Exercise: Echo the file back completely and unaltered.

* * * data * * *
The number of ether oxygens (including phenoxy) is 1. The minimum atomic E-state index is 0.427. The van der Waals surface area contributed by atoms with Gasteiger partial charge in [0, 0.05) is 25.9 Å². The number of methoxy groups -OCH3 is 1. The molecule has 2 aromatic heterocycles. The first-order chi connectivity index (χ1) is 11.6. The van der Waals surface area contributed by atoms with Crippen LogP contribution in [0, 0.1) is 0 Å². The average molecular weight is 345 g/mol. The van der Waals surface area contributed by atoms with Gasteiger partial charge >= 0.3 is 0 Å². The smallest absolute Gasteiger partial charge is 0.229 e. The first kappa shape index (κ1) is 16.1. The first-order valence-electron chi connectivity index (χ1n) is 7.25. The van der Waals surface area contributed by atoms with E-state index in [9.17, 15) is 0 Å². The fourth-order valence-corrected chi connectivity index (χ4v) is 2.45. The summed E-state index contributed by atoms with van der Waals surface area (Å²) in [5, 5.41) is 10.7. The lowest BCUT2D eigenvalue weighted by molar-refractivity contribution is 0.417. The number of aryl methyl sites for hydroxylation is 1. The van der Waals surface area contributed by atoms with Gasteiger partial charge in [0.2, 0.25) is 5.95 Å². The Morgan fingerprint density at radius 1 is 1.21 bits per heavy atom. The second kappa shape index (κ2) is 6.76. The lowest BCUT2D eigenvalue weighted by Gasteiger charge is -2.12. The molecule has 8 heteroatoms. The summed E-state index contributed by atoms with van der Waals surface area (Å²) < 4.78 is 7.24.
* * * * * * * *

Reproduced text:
The number of ether oxygens (including phenoxy) is 1. The minimum atomic E-state index is 0.427. The van der Waals surface area contributed by atoms with Gasteiger partial charge in [0, 0.05) is 25.9 Å². The number of methoxy groups -OCH3 is 1. The molecule has 2 aromatic heterocycles. The first-order chi connectivity index (χ1) is 11.6. The van der Waals surface area contributed by atoms with Crippen LogP contribution in [0, 0.1) is 0 Å². The average molecular weight is 345 g/mol. The van der Waals surface area contributed by atoms with Gasteiger partial charge >= 0.3 is 0 Å². The smallest absolute Gasteiger partial charge is 0.229 e. The first kappa shape index (κ1) is 16.1. The first-order valence-electron chi connectivity index (χ1n) is 7.25. The van der Waals surface area contributed by atoms with E-state index in [9.17, 15) is 0 Å². The fourth-order valence-corrected chi connectivity index (χ4v) is 2.45. The summed E-state index contributed by atoms with van der Waals surface area (Å²) in [5, 5.41) is 10.7. The lowest BCUT2D eigenvalue weighted by molar-refractivity contribution is 0.417. The number of aryl methyl sites for hydroxylation is 1. The van der Waals surface area contributed by atoms with Gasteiger partial charge in [0.2, 0.25) is 5.95 Å². The Morgan fingerprint density at radius 1 is 1.21 bits per heavy atom. The second kappa shape index (κ2) is 6.76. The lowest BCUT2D eigenvalue weighted by Gasteiger charge is -2.12. The molecule has 8 heteroatoms. The summed E-state index contributed by atoms with van der Waals surface area (Å²) < 4.78 is 7.24.